1. re: xena1441
          g
          Geeyore RE: xena1441 Feb 13, 2008 10:35 AM

          I third Eden :)

          DC does't really have "street food" but we have (esp. over in northern VA) a huge variety of ethnic eateries.

          You can take the Metrorail Orange Line from downtown DC to East Falls Church, and there are always a few cabs at the station (it's a mile walk straight south on Roosevelt Blvd. if you prefer). You'll be out in the 'burbs and this is perfectly safe territory for walking around.

          The resto selections at Eden are a bit overwhelming, but my wife (who's VN) prefers Huong Viet, several doors down to the left if you are looking at Huong Que and Three Sisters (famous Eden restos but IMHO not the best). HV is my fave. The "bubble tea" and pastries place is just immediately to the left of Huong Que/Three Sisters, with Huong Viet a few more doors down (left) from there.

          Another favorite is in the very front of the "Saigon South" mall section, almost all the way to the main street in front of Eden (which is Wilson Blvd.). Just head for that main street and as you get to the end of the mall look right for the entrance to Saigon South. When you see that, you're there, because the resto I have in mind is exactly at that entrance and you can see the steamer tables all loaded with food through its front windows. This is a place where you look at the prepared foods, point, and buy what you want. I don't know the names but there is a very traditional beef and hardboiled eggs dish which I love, usually several shrimp dishes, vegetables resembling kim chee, a mixed vegetable and tofu dish which is always outstanding, etc. This is really hardcore Mekong Delta stuff, and saying it's "authentic" would be insulting. It's the real thing, transported to Virginia. The multiple variants of "little fishies steeped in nuoc mam (fish sauce)" is proof that this is simply the unadorned and unvarnished South Vietnamese daily soul food. You might need some help and if you're lucky there'll be a younger girl who can translate for you... sort of. You will not find this food anywhere else except possibly Little Saigon in L.A.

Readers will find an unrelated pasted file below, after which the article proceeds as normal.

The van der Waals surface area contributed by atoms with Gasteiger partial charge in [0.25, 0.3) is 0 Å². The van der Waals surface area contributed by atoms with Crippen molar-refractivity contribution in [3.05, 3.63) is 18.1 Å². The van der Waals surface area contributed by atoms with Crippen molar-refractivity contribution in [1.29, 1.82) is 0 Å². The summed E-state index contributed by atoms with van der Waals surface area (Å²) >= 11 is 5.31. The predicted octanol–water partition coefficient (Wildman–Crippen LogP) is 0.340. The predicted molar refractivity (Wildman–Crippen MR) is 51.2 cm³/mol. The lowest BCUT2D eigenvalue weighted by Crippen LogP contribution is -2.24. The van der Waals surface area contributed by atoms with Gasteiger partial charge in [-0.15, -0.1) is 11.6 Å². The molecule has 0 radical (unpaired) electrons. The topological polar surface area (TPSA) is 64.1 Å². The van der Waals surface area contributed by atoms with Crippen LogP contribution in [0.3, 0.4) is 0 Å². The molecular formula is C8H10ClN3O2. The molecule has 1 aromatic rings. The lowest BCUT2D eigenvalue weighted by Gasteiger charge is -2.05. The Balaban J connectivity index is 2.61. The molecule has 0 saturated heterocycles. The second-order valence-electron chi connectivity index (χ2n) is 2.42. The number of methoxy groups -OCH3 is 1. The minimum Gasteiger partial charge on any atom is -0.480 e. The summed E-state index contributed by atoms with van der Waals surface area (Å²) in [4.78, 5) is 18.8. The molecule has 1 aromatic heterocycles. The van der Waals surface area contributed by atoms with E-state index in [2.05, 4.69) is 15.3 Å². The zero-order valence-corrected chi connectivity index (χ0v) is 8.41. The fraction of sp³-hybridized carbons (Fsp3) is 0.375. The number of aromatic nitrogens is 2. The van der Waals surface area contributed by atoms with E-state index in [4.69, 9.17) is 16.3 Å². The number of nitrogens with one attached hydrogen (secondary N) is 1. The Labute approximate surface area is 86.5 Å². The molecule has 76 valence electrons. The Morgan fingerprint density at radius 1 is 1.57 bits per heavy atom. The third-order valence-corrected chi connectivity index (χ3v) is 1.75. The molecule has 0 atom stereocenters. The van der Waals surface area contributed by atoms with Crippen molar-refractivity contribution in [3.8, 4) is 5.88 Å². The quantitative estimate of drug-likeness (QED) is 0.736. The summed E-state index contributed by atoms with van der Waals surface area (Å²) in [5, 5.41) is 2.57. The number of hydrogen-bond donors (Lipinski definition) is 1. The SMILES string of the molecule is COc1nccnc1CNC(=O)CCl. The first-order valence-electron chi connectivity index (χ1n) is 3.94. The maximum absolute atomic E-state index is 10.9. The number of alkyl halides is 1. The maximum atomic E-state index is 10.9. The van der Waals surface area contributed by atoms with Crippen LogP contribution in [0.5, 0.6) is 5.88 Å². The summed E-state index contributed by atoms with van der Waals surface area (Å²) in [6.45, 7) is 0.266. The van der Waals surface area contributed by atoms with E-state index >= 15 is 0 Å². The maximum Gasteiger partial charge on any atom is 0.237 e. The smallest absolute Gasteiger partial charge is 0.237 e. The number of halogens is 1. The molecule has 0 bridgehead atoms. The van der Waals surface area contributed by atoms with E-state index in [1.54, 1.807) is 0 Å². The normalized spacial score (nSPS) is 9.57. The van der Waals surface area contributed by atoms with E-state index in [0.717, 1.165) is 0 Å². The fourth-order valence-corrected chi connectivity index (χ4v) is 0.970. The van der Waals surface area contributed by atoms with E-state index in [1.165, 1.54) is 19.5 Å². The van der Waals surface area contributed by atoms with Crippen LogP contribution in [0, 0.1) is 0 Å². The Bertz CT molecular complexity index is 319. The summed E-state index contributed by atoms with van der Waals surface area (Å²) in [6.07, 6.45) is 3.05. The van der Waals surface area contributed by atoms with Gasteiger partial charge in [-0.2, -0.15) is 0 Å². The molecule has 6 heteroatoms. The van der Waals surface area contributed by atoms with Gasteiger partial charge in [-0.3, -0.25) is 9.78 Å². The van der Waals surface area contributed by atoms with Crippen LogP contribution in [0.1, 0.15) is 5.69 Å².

Finally, just immediately across the little mall street from above is a standalone building (once a tire store) with a few good places. I hear Viet Bistro is good but haven't tried it yet. Circle around the front of the building and you'll see Banh Mi So Moc (Bah Mi Number One). It's a newer place but they have an excellent banh mi selection and helpful signage inside. I think it's 5 for $10 but not sure.